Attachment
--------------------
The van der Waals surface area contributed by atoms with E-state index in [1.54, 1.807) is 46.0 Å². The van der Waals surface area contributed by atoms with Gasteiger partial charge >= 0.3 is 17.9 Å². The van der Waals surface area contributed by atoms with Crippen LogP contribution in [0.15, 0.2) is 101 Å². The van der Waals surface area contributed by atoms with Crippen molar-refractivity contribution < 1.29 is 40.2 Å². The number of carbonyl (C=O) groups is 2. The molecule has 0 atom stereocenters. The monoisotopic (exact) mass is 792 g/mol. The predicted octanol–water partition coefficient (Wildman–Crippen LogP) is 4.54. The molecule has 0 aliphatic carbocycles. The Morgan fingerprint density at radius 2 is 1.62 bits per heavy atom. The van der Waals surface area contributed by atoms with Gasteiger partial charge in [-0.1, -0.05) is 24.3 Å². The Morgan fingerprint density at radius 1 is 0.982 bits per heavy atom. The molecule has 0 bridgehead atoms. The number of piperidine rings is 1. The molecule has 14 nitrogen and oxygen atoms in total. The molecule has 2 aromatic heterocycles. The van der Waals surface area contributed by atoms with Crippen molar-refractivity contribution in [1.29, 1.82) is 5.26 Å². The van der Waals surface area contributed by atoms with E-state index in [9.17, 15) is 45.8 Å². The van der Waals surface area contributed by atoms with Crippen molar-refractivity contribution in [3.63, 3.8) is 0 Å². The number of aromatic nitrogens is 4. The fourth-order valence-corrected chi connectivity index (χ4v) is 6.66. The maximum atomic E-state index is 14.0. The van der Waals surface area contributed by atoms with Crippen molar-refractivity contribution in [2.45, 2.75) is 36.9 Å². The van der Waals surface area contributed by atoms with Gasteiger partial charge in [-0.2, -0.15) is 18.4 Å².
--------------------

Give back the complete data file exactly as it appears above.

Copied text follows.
The van der Waals surface area contributed by atoms with E-state index in [1.54, 1.807) is 46.0 Å². The van der Waals surface area contributed by atoms with Gasteiger partial charge >= 0.3 is 17.9 Å². The van der Waals surface area contributed by atoms with Crippen LogP contribution in [0.15, 0.2) is 101 Å². The van der Waals surface area contributed by atoms with Crippen molar-refractivity contribution < 1.29 is 40.2 Å². The number of carbonyl (C=O) groups is 2. The molecule has 0 atom stereocenters. The monoisotopic (exact) mass is 792 g/mol. The predicted octanol–water partition coefficient (Wildman–Crippen LogP) is 4.54. The molecule has 0 aliphatic carbocycles. The Morgan fingerprint density at radius 2 is 1.62 bits per heavy atom. The van der Waals surface area contributed by atoms with Gasteiger partial charge in [-0.1, -0.05) is 24.3 Å². The Morgan fingerprint density at radius 1 is 0.982 bits per heavy atom. The molecule has 0 bridgehead atoms. The number of piperidine rings is 1. The molecule has 14 nitrogen and oxygen atoms in total. The molecule has 2 aromatic heterocycles. The van der Waals surface area contributed by atoms with Crippen molar-refractivity contribution in [1.29, 1.82) is 5.26 Å². The van der Waals surface area contributed by atoms with E-state index in [9.17, 15) is 45.8 Å². The van der Waals surface area contributed by atoms with Crippen molar-refractivity contribution in [3.63, 3.8) is 0 Å². The number of aromatic nitrogens is 4. The fourth-order valence-corrected chi connectivity index (χ4v) is 6.66. The maximum atomic E-state index is 14.0. The van der Waals surface area contributed by atoms with Crippen molar-refractivity contribution in [2.45, 2.75) is 36.9 Å². The van der Waals surface area contributed by atoms with Gasteiger partial charge in [-0.2, -0.15) is 18.4 Å².